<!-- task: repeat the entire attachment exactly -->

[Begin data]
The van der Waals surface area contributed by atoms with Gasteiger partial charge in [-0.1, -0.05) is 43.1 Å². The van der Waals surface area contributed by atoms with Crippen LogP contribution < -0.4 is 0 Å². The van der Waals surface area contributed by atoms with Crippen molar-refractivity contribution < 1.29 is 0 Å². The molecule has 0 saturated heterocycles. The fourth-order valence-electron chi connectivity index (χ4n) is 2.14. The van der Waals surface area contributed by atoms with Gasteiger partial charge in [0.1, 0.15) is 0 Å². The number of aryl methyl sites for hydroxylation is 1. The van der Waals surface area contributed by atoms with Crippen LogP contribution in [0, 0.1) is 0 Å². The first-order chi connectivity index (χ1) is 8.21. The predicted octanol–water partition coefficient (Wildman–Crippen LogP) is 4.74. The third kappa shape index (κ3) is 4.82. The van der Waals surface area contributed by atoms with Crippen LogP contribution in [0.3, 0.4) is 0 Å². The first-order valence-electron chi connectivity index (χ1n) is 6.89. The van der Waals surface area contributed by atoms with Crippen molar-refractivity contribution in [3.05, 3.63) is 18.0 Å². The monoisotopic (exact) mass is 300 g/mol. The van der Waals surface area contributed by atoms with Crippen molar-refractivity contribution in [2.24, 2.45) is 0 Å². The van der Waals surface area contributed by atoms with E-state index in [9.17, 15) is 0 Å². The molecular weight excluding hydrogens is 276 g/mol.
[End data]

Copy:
The van der Waals surface area contributed by atoms with Gasteiger partial charge in [-0.1, -0.05) is 43.1 Å². The van der Waals surface area contributed by atoms with Crippen LogP contribution < -0.4 is 0 Å². The van der Waals surface area contributed by atoms with Crippen molar-refractivity contribution < 1.29 is 0 Å². The molecule has 0 saturated heterocycles. The fourth-order valence-electron chi connectivity index (χ4n) is 2.14. The van der Waals surface area contributed by atoms with Gasteiger partial charge in [0.1, 0.15) is 0 Å². The number of aryl methyl sites for hydroxylation is 1. The van der Waals surface area contributed by atoms with Crippen LogP contribution in [0, 0.1) is 0 Å². The first-order chi connectivity index (χ1) is 8.21. The predicted octanol–water partition coefficient (Wildman–Crippen LogP) is 4.74. The third kappa shape index (κ3) is 4.82. The van der Waals surface area contributed by atoms with Crippen LogP contribution in [0.3, 0.4) is 0 Å². The first-order valence-electron chi connectivity index (χ1n) is 6.89. The van der Waals surface area contributed by atoms with Crippen molar-refractivity contribution in [3.05, 3.63) is 18.0 Å². The monoisotopic (exact) mass is 300 g/mol. The van der Waals surface area contributed by atoms with Crippen molar-refractivity contribution in [2.24, 2.45) is 0 Å². The van der Waals surface area contributed by atoms with E-state index in [9.17, 15) is 0 Å². The molecular weight excluding hydrogens is 276 g/mol.